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2023 Purosangue SUV Revealed

Wallace Wyss

Volume 47 Issue 20

Oct 1, 2022

The Purosangue has finally been revealed. Ferrari has entered the sport SUV market. Wallace Wyss goes into the details of this new vehicle from Ferrari

    Ferrari refuses to use the American phrase SUV but they built one, called the Purosangue which means “thoroughbred.”

    They claim their four-door, four-seater uses a “completely different layout and innovative proportions compared to modern GT archetypes (so-called crossovers and SUVs)”.

    The vehicle has a V-12 engine mounted aft of the front axle while the eight-speed rear transaxle is mounted way out back. 

    This results in a weight balance of 49 front/51 rear that would be good even in a mid-front-engine sports car.



    They can’t claim a first for a V-12 in an SUV (the Lamborghini LM002 of 1986-1993 had one.) But that was more than a quarter century ago.

    The engine is based on the F140IA, used in the Ferrari 812 and FF, the Maserati Birdcage 75th and the Enzo. The alloy block has a 65-degree V, dry sump and direct injection and is rated at 715 peak hp in the Purosangue.

    Ferrari engineered it to give you that steady increase in power feeling, starting as low as 80 percent of its 528 lb. ft. of torque being available at or below 2100 rpm. Peak horsepower is reached at 7750 revs.

    Adapting the engine from present Ferraris, they made changes in intake, timing and exhaust systems with the heads right from 812 Competitzione. Ferrari told reporters at the preview that it boasts “the most powerful engine in its segment.”

        Lamborghini Urus, 641 hp.

        Porsche Cayenne Turbo S E-Hybrid Coupe, 670 hp.

        Aston Martin DBX 707 model, 697 hp.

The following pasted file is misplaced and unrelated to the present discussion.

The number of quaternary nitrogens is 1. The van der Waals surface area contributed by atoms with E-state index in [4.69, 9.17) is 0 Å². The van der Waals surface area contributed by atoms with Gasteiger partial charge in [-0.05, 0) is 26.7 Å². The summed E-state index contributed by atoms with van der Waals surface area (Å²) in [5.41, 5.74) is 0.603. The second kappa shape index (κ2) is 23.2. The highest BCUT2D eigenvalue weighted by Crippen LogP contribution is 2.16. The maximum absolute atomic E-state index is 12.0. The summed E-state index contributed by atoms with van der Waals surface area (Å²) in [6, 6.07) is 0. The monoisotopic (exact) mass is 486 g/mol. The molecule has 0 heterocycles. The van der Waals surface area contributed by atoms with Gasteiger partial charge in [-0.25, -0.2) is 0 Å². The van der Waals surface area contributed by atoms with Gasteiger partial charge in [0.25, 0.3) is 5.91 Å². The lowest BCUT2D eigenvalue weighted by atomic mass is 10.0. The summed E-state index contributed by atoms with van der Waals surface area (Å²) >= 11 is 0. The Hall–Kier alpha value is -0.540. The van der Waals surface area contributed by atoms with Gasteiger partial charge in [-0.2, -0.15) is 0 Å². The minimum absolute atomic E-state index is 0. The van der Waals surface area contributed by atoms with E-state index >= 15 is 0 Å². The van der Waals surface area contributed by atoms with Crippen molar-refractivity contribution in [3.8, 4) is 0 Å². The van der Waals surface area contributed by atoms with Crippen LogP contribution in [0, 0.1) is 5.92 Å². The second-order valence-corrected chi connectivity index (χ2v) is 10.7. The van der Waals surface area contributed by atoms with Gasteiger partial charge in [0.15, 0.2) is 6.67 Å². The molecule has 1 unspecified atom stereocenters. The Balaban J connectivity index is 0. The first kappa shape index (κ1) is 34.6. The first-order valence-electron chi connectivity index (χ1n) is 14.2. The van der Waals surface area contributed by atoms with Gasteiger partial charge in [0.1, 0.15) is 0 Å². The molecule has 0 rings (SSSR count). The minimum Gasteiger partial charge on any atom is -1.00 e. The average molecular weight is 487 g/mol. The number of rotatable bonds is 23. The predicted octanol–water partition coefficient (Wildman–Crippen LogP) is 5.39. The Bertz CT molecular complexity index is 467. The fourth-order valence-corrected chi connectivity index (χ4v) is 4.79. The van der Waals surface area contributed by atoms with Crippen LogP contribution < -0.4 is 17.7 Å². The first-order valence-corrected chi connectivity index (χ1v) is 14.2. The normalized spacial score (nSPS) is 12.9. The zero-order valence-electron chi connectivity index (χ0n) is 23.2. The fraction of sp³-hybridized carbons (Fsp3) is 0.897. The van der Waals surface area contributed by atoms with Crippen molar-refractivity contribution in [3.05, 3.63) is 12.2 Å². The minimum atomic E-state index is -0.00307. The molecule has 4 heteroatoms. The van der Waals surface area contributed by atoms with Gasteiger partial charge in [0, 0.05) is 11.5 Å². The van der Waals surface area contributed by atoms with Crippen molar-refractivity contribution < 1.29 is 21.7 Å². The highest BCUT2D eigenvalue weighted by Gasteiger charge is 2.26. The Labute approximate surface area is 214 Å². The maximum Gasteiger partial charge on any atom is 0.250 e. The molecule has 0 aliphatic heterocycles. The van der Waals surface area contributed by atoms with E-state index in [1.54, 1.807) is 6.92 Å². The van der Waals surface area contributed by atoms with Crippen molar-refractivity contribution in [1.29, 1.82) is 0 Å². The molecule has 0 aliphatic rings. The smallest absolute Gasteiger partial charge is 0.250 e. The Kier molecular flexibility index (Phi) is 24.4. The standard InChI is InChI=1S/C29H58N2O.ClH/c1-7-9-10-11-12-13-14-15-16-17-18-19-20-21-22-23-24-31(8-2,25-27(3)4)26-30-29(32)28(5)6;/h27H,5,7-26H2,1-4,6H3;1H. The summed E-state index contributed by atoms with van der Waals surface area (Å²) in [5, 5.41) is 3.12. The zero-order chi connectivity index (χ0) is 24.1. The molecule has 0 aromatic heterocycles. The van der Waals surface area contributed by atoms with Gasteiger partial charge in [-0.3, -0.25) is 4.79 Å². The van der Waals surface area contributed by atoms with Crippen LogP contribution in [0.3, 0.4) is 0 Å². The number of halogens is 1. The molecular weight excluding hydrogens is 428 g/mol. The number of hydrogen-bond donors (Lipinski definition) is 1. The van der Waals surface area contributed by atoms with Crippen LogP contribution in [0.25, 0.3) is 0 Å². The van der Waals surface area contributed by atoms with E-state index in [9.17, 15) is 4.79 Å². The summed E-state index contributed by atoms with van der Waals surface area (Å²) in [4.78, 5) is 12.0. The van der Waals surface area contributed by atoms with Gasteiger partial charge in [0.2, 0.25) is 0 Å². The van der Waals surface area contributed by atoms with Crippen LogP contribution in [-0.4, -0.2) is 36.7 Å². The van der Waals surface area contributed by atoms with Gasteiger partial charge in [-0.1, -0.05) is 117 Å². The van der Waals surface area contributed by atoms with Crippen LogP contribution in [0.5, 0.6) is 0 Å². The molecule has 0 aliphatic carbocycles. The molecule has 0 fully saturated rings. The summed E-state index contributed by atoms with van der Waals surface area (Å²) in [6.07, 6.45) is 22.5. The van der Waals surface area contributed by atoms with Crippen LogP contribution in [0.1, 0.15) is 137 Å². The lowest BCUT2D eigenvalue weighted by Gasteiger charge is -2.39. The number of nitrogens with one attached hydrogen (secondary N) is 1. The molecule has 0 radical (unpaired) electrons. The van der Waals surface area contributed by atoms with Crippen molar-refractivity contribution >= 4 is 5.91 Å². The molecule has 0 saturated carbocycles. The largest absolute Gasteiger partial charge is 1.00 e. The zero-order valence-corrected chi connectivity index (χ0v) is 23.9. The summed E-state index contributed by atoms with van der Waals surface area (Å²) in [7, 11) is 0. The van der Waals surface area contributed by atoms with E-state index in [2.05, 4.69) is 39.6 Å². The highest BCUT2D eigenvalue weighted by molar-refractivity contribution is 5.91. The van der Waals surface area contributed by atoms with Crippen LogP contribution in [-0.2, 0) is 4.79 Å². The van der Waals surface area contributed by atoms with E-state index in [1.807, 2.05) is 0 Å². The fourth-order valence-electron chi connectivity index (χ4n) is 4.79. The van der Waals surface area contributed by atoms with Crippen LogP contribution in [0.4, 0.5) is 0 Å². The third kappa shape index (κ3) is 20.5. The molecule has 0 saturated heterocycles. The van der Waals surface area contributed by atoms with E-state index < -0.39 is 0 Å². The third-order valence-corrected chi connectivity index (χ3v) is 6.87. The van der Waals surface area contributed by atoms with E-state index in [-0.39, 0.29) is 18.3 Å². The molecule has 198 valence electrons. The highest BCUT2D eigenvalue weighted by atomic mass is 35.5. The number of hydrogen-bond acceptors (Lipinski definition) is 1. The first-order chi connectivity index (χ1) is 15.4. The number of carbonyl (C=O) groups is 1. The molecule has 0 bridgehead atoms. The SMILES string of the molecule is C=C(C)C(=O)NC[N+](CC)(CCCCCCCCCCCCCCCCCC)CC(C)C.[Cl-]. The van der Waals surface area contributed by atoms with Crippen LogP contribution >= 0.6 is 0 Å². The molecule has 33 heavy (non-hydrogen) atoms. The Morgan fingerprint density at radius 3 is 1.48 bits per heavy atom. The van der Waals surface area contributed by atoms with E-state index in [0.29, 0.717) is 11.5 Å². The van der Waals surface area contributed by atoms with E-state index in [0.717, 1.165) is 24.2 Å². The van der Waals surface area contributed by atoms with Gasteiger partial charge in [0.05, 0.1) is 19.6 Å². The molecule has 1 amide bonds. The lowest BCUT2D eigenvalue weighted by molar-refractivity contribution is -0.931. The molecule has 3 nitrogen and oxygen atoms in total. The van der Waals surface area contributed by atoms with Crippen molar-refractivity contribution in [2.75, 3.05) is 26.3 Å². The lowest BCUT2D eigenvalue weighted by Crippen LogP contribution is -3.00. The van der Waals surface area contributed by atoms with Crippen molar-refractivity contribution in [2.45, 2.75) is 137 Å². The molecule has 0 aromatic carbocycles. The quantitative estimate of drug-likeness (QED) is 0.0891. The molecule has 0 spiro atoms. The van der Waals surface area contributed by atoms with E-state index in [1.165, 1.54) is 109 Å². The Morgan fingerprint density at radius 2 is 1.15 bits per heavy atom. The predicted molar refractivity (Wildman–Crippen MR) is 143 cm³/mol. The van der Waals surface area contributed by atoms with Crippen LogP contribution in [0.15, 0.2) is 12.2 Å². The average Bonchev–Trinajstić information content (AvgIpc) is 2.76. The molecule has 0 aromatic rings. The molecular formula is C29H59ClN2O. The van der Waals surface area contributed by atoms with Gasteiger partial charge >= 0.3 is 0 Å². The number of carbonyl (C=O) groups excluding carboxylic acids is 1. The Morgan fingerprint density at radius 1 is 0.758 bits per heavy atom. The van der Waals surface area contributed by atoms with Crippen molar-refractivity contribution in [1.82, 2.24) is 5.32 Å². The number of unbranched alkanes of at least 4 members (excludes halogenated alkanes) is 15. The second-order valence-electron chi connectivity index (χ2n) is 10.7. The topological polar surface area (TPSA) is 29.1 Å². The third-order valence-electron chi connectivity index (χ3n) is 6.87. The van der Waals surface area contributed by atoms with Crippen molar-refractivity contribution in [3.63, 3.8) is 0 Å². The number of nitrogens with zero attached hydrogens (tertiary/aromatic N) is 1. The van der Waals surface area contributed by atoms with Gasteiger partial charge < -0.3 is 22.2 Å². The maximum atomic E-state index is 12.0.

Maserati Levante, 580 hp.

    Comparing it to earlier Ferrari four-seaters, it uses a lot of lightweight materials--the lower chassis is aluminum. 

    The roof is carbon fiber, with some steel. That makes it lighter and stiffer than any previous Ferrari four-seater. And they bring back “opera” doors (so much nicer than the American nickname “suicide” for rear hinged doors).

    The active suspension technology uses Multimatic’s True Active Spool Valve (TASV) System which combines electric motor actuation with high-precision spool valve hydraulic dampers.

    They claim the electric motor ensures that the body and wheels can be controlled actively with more force authority and at higher frequencies than traditional adaptive or semi-active systems.

    So don’t worry about it not performing like a Ferrari. Plus in the areas of ”usability and comfort” they  claim it’s top of the market.

    Extensive electronics are used to control handling including the new ABS ‘evo” controller and brake-by-wire system first offered  in the 296 GTB to Electronic Stability Control, SSC (Side Slip Control) 8.0, to the 4RM-S system developed for the GTC4Lusso, which has been further developed with innovations made to the control logic originally developed for the SF90 Stradale’s 4WD system. And of course with four-wheel-steering first seen in the Ferrari lineup on the 812 Competizione.

    Inside they wanted it to look nothing like an SUV. They claim it has a “signature GT sports car aesthetic,” inspired by the SF90 Stradale, most notably the 10.2-inch display surrounded by dual-cockpit dashboard concept.



    Top speed sounds unbelievably high for an SUV that’s not an SUV-- 0-62 mph in 3.3 seconds, 0-124 in 10.5, and a top end of 193 mph.

    Price exceeds the estimated $350,000 they hinted at before introduction. Remember it’s going to be limited in production so they don’t look like an SUV maker (which they imply Porsche did after 500,000 Cayennes). Sometime mid-year 2023, look for the Purosangue in showrooms with a starting price closer to $400,000.

    In sum, brilliant to offer a V-12 even though internal combustion cars are being hounded by the black cloud of EVs.,, Ferrari’s most famous engine configuration in what could be near the end of their ICE cars.


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